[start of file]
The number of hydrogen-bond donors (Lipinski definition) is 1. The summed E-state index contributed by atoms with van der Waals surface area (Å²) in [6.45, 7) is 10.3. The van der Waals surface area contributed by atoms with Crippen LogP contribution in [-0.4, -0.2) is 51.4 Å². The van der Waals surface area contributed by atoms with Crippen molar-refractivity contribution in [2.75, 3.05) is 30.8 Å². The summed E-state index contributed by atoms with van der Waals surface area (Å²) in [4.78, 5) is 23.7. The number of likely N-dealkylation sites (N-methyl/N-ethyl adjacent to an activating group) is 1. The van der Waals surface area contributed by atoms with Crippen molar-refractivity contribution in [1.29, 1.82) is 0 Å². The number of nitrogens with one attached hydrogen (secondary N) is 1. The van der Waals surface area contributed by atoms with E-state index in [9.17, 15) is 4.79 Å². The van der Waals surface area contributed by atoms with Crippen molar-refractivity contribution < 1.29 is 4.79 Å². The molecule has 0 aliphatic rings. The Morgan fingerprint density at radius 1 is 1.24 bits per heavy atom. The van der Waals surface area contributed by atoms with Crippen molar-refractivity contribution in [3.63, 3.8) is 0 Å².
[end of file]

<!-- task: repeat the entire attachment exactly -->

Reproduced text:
The number of hydrogen-bond donors (Lipinski definition) is 1. The summed E-state index contributed by atoms with van der Waals surface area (Å²) in [6.45, 7) is 10.3. The van der Waals surface area contributed by atoms with Crippen LogP contribution in [-0.4, -0.2) is 51.4 Å². The van der Waals surface area contributed by atoms with Crippen molar-refractivity contribution in [2.75, 3.05) is 30.8 Å². The summed E-state index contributed by atoms with van der Waals surface area (Å²) in [4.78, 5) is 23.7. The number of likely N-dealkylation sites (N-methyl/N-ethyl adjacent to an activating group) is 1. The van der Waals surface area contributed by atoms with Crippen molar-refractivity contribution in [1.29, 1.82) is 0 Å². The number of nitrogens with one attached hydrogen (secondary N) is 1. The van der Waals surface area contributed by atoms with E-state index in [9.17, 15) is 4.79 Å². The van der Waals surface area contributed by atoms with Crippen molar-refractivity contribution < 1.29 is 4.79 Å². The molecule has 0 aliphatic rings. The Morgan fingerprint density at radius 1 is 1.24 bits per heavy atom. The van der Waals surface area contributed by atoms with Crippen molar-refractivity contribution in [3.63, 3.8) is 0 Å².